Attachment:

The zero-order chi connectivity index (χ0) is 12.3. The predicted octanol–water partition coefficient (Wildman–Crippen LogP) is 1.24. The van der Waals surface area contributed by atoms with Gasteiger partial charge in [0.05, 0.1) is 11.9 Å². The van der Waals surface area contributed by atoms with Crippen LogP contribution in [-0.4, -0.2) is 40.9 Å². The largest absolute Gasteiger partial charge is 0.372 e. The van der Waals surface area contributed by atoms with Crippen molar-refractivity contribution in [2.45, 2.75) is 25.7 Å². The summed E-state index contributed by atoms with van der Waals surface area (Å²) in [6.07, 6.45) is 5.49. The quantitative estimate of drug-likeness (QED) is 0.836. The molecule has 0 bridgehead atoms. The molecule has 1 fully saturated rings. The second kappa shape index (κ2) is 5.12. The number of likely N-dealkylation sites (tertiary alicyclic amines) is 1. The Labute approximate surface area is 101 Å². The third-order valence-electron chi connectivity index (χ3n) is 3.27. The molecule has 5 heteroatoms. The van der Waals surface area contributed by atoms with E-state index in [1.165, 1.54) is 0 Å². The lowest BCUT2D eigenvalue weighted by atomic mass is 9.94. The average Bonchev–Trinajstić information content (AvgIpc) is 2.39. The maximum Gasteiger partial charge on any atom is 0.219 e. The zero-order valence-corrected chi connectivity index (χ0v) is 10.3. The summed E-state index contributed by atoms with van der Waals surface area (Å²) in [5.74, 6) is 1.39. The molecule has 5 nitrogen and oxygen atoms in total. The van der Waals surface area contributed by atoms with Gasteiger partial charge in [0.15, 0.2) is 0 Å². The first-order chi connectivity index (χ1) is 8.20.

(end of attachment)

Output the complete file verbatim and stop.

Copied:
The zero-order chi connectivity index (χ0) is 12.3. The predicted octanol–water partition coefficient (Wildman–Crippen LogP) is 1.24. The van der Waals surface area contributed by atoms with Gasteiger partial charge in [0.05, 0.1) is 11.9 Å². The van der Waals surface area contributed by atoms with Crippen LogP contribution in [-0.4, -0.2) is 40.9 Å². The largest absolute Gasteiger partial charge is 0.372 e. The van der Waals surface area contributed by atoms with Crippen molar-refractivity contribution in [2.45, 2.75) is 25.7 Å². The summed E-state index contributed by atoms with van der Waals surface area (Å²) in [6.07, 6.45) is 5.49. The quantitative estimate of drug-likeness (QED) is 0.836. The molecule has 0 bridgehead atoms. The molecule has 1 fully saturated rings. The second kappa shape index (κ2) is 5.12. The number of likely N-dealkylation sites (tertiary alicyclic amines) is 1. The Labute approximate surface area is 101 Å². The third-order valence-electron chi connectivity index (χ3n) is 3.27. The molecule has 5 heteroatoms. The van der Waals surface area contributed by atoms with E-state index in [1.165, 1.54) is 0 Å². The lowest BCUT2D eigenvalue weighted by atomic mass is 9.94. The average Bonchev–Trinajstić information content (AvgIpc) is 2.39. The maximum Gasteiger partial charge on any atom is 0.219 e. The zero-order valence-corrected chi connectivity index (χ0v) is 10.3. The summed E-state index contributed by atoms with van der Waals surface area (Å²) in [5.74, 6) is 1.39. The molecule has 5 nitrogen and oxygen atoms in total. The van der Waals surface area contributed by atoms with Gasteiger partial charge in [0.15, 0.2) is 0 Å². The first-order chi connectivity index (χ1) is 8.20.